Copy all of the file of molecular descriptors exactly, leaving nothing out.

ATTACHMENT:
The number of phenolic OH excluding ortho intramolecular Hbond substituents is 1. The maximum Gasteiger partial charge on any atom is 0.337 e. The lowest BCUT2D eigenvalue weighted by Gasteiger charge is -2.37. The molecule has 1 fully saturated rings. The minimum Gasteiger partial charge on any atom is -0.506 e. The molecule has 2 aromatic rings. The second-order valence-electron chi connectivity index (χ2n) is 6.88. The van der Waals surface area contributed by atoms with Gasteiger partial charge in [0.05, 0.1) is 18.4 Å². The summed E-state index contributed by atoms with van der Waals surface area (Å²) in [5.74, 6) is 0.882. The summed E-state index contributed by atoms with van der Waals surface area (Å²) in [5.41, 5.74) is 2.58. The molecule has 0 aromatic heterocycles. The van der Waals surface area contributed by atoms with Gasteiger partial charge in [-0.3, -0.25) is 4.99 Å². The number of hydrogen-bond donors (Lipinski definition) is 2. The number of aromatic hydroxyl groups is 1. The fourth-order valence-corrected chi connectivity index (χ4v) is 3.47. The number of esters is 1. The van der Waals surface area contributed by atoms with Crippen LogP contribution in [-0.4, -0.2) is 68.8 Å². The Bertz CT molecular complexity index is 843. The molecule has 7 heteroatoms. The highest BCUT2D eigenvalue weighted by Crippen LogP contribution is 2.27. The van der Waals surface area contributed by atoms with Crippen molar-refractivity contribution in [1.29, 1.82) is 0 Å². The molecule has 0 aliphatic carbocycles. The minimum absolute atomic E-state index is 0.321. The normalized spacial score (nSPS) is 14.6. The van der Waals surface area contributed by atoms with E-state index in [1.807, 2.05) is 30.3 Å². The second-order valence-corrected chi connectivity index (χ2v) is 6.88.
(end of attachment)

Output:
The number of phenolic OH excluding ortho intramolecular Hbond substituents is 1. The maximum Gasteiger partial charge on any atom is 0.337 e. The lowest BCUT2D eigenvalue weighted by Gasteiger charge is -2.37. The molecule has 1 fully saturated rings. The minimum Gasteiger partial charge on any atom is -0.506 e. The molecule has 2 aromatic rings. The second-order valence-electron chi connectivity index (χ2n) is 6.88. The van der Waals surface area contributed by atoms with Gasteiger partial charge in [0.05, 0.1) is 18.4 Å². The summed E-state index contributed by atoms with van der Waals surface area (Å²) in [5.74, 6) is 0.882. The summed E-state index contributed by atoms with van der Waals surface area (Å²) in [5.41, 5.74) is 2.58. The molecule has 0 aromatic heterocycles. The van der Waals surface area contributed by atoms with Gasteiger partial charge in [-0.3, -0.25) is 4.99 Å². The number of hydrogen-bond donors (Lipinski definition) is 2. The number of aromatic hydroxyl groups is 1. The fourth-order valence-corrected chi connectivity index (χ4v) is 3.47. The number of esters is 1. The van der Waals surface area contributed by atoms with Crippen LogP contribution in [-0.4, -0.2) is 68.8 Å². The Bertz CT molecular complexity index is 843. The molecule has 7 heteroatoms. The highest BCUT2D eigenvalue weighted by Crippen LogP contribution is 2.27. The van der Waals surface area contributed by atoms with Crippen molar-refractivity contribution in [1.29, 1.82) is 0 Å². The molecule has 0 aliphatic carbocycles. The minimum absolute atomic E-state index is 0.321. The normalized spacial score (nSPS) is 14.6. The van der Waals surface area contributed by atoms with E-state index in [1.807, 2.05) is 30.3 Å². The second-order valence-corrected chi connectivity index (χ2v) is 6.88.